The Ruth Fulton Benedict Paper Prize recognizes outstanding writing in anthropology. All undergraduates are eligible. The
recipient of the paper prize will receive a $100 award.
Criteria: Students may submit only one paper for consideration from an anthropology class at UCI. Papers should be no more than 30 pages in length. Honor's theses may not be submitted. The paper need not report on original research, but it must demonstrate analytical acuity, creativity, and dexterity with the conventions of anthropological writing. The winning paper will be posted and archived on the Departmental website, and the recipient of the prize will receive an award at the Department's Spring awards ceremony.
Deadline: May 1, 2021. Please submit your paper via email to Tami Hoksbergen (email@example.com), Social and Behavioral Sciences Gateway (SBSG) 3201 (Anthropology Department Suite). Faculty may nominate student papers (only one paper per student); please submit a copy of the paper with your nomination to Tami Hoksbergen by May 1, 2021.
The Zora Neale Hurston Prize for Creative, Multimodal Anthropology
The Zora Neale Hurston Prize for Creative, Multimodal Anthropology recognizes outstanding anthropological engagement across multiple media, including film, image, sound, and digital technologies. All undergraduates are eligible. The recipient of the prize will receive a $100 award.
Criteria: Students may submit only one project for consideration from an anthropology class at UCI. These may include videos, podcasts, animations, photo essays, graphic narratives, performances, games, ethnographic fiction, posters, or other multimodal projects. Projects should demonstrate effective and creative communication of anthropological methods and insights. Projects may be accompanied by a brief (1-2 page) written description or artist's statement. The winning project will be posted and archived on the Departmental website, and the recipient of the prize will receive an award at the Department's Spring awards ceremony.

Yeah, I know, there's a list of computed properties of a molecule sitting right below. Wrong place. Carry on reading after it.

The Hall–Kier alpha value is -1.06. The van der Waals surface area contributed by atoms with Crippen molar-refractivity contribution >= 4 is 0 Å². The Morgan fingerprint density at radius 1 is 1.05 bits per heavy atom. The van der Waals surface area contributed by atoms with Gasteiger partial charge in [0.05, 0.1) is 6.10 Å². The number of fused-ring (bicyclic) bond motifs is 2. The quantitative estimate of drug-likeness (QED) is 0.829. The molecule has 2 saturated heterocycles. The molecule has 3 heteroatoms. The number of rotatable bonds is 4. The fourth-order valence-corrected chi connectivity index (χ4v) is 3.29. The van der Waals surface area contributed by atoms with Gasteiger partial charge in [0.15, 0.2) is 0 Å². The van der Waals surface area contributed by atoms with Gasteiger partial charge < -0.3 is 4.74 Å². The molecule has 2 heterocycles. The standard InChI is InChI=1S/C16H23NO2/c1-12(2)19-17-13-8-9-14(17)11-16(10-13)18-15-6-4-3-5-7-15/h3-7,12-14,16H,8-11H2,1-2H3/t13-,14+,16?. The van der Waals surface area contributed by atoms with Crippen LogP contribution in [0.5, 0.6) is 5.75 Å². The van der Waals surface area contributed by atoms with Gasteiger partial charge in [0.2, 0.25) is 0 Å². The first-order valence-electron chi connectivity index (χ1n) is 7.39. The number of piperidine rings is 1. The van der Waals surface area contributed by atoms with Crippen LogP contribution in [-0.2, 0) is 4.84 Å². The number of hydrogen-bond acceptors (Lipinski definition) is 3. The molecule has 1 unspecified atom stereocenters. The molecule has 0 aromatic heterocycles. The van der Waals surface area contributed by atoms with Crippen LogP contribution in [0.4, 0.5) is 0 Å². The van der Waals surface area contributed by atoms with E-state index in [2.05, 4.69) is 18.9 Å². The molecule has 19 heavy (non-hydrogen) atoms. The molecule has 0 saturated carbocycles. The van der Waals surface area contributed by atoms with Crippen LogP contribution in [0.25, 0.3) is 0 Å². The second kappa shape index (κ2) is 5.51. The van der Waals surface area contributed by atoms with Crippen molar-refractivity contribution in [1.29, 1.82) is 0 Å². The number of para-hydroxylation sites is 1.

Deadline: May 1, 2021. Please submit your project via email to Tami Hoksbergen (firstname.lastname@example.org), Social and Behavioral Sciences Gateway (SBSG) 3201 (Anthropology Department Suite). Faculty may nominate student projects (only one project per student); please submit a copy of the project with your nomination to Tami Hoksbergen by May 1, 2021.
2020 - Victoria Angela Maola, "Dinner Table Conversations: An Ethnographic Collection of a Speech Community of Bilingual Italian-Americans in North County San Diego, California." (Faculty sponsors: Kris Peterson and Justin Richland)
2019 - Nina Parshekofteh, "A Green Strand in the Urban Fabric" (Faculty sponsor, Valerie Olson)
2018 - Aaron Michael Goeser, "Evading Capture: The Affective Movements of a Samurai Art" (Faculty sponsor, Valerie Olson)
2018 - Amanda Ortscheid (Honorable Mention), "The Inevitable Ascendance of Artificial Intelligence: A Modern Conceptualization of Social and Scientific Progress" (Faculty sponsor, Valerie Olson)
2017 - Madison Marie Dixson, "Humans and their Emotional Support Animals: Challenging Legal and Social Discourses with Lived Experiences" (Faculty sponsor, Angela Jenks)
2016 - Medha Asthana
2014 - Linh Khai Le, "Documentary: An Argument for Subjectivity" (Faculty sponsor, Roxanne Varzi)
2013 - Not Awarded
2012 - Not Awarded
2011 - Farley Hamada, "Of Plight and Providence: Big Pharma and the Effects of Pharmaceutical Advertising
on U.S. Patients with RLS, Insomnia, GERD, and GAD"
(Faculty sponsor: Keith Murphy)
2010 - Not Awarded
2009 - Hadia Hakim, "Palestinian Identity-Formation in Yarmouk: Constructing National Identity Through the Development of Space" (Faculty sponsor, Victoria Bernal)
2008 - Ana Siria Urzua, "Gentrification and Displacement: Assessing Responses in Santa Ana, California" (Faculty sponsor, Michael Montoya)
2007 - Kevin Michael Smith and Raul Perez, "Research in Intentional Communities: Past and Present" (Faculty sponsor, Bill Maurer)